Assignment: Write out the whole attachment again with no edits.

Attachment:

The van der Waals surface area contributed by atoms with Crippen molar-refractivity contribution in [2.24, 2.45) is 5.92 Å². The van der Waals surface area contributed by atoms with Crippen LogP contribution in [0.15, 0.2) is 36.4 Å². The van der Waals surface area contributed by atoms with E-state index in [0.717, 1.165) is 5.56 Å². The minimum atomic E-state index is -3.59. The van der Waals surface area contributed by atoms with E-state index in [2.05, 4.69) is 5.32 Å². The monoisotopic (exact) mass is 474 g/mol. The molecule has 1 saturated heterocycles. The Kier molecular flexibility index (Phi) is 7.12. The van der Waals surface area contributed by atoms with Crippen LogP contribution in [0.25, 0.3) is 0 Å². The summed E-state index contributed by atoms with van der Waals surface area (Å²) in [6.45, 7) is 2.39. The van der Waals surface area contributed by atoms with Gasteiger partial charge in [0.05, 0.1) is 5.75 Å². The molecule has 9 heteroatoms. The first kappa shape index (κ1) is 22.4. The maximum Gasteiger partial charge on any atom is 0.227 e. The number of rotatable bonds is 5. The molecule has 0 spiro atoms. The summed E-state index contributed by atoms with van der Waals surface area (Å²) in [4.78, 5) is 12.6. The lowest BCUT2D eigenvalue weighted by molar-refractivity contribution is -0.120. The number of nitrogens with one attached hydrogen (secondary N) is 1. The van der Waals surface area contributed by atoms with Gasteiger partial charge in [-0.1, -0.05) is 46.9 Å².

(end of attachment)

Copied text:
The van der Waals surface area contributed by atoms with Crippen molar-refractivity contribution in [2.24, 2.45) is 5.92 Å². The van der Waals surface area contributed by atoms with Crippen LogP contribution in [0.15, 0.2) is 36.4 Å². The van der Waals surface area contributed by atoms with E-state index in [0.717, 1.165) is 5.56 Å². The minimum atomic E-state index is -3.59. The van der Waals surface area contributed by atoms with E-state index in [2.05, 4.69) is 5.32 Å². The monoisotopic (exact) mass is 474 g/mol. The molecule has 1 saturated heterocycles. The Kier molecular flexibility index (Phi) is 7.12. The van der Waals surface area contributed by atoms with Crippen LogP contribution in [0.25, 0.3) is 0 Å². The summed E-state index contributed by atoms with van der Waals surface area (Å²) in [6.45, 7) is 2.39. The van der Waals surface area contributed by atoms with Gasteiger partial charge in [0.05, 0.1) is 5.75 Å². The molecule has 9 heteroatoms. The first kappa shape index (κ1) is 22.4. The maximum Gasteiger partial charge on any atom is 0.227 e. The number of rotatable bonds is 5. The molecule has 0 spiro atoms. The summed E-state index contributed by atoms with van der Waals surface area (Å²) in [4.78, 5) is 12.6. The lowest BCUT2D eigenvalue weighted by molar-refractivity contribution is -0.120. The number of nitrogens with one attached hydrogen (secondary N) is 1. The van der Waals surface area contributed by atoms with Gasteiger partial charge in [-0.1, -0.05) is 46.9 Å².